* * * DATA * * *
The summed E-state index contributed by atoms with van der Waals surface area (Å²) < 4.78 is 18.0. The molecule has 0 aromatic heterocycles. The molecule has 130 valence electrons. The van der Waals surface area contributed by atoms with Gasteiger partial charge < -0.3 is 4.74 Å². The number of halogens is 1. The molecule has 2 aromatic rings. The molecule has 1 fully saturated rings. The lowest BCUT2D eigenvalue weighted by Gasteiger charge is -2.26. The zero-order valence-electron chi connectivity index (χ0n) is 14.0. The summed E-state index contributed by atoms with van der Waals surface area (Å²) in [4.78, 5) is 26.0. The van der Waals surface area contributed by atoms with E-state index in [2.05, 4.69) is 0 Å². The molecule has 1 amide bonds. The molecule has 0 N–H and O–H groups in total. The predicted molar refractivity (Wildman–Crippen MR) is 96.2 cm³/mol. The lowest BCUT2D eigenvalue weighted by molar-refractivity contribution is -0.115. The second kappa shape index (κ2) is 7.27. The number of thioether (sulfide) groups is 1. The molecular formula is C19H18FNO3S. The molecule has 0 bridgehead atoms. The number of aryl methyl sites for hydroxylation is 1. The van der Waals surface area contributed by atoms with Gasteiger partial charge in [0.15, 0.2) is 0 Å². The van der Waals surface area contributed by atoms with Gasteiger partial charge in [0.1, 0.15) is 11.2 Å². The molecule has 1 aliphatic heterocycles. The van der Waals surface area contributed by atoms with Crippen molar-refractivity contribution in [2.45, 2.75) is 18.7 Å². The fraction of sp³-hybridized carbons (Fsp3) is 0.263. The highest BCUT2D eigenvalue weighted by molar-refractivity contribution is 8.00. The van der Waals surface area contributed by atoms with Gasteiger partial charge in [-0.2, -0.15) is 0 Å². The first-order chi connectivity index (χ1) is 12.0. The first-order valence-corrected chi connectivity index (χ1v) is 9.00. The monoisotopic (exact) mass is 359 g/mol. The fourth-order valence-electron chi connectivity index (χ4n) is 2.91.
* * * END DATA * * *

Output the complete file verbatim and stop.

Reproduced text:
The summed E-state index contributed by atoms with van der Waals surface area (Å²) < 4.78 is 18.0. The molecule has 0 aromatic heterocycles. The molecule has 130 valence electrons. The van der Waals surface area contributed by atoms with Gasteiger partial charge < -0.3 is 4.74 Å². The number of halogens is 1. The molecule has 2 aromatic rings. The molecule has 1 fully saturated rings. The lowest BCUT2D eigenvalue weighted by Gasteiger charge is -2.26. The zero-order valence-electron chi connectivity index (χ0n) is 14.0. The summed E-state index contributed by atoms with van der Waals surface area (Å²) in [4.78, 5) is 26.0. The van der Waals surface area contributed by atoms with E-state index in [2.05, 4.69) is 0 Å². The molecule has 1 amide bonds. The molecule has 0 N–H and O–H groups in total. The predicted molar refractivity (Wildman–Crippen MR) is 96.2 cm³/mol. The lowest BCUT2D eigenvalue weighted by molar-refractivity contribution is -0.115. The second kappa shape index (κ2) is 7.27. The number of thioether (sulfide) groups is 1. The molecular formula is C19H18FNO3S. The molecule has 0 bridgehead atoms. The number of aryl methyl sites for hydroxylation is 1. The van der Waals surface area contributed by atoms with Gasteiger partial charge in [0.15, 0.2) is 0 Å². The van der Waals surface area contributed by atoms with Gasteiger partial charge in [0.1, 0.15) is 11.2 Å². The molecule has 1 aliphatic heterocycles. The van der Waals surface area contributed by atoms with Crippen molar-refractivity contribution in [2.45, 2.75) is 18.7 Å². The fraction of sp³-hybridized carbons (Fsp3) is 0.263. The highest BCUT2D eigenvalue weighted by molar-refractivity contribution is 8.00. The van der Waals surface area contributed by atoms with Gasteiger partial charge in [-0.2, -0.15) is 0 Å². The first-order chi connectivity index (χ1) is 12.0. The first-order valence-corrected chi connectivity index (χ1v) is 9.00. The monoisotopic (exact) mass is 359 g/mol. The fourth-order valence-electron chi connectivity index (χ4n) is 2.91.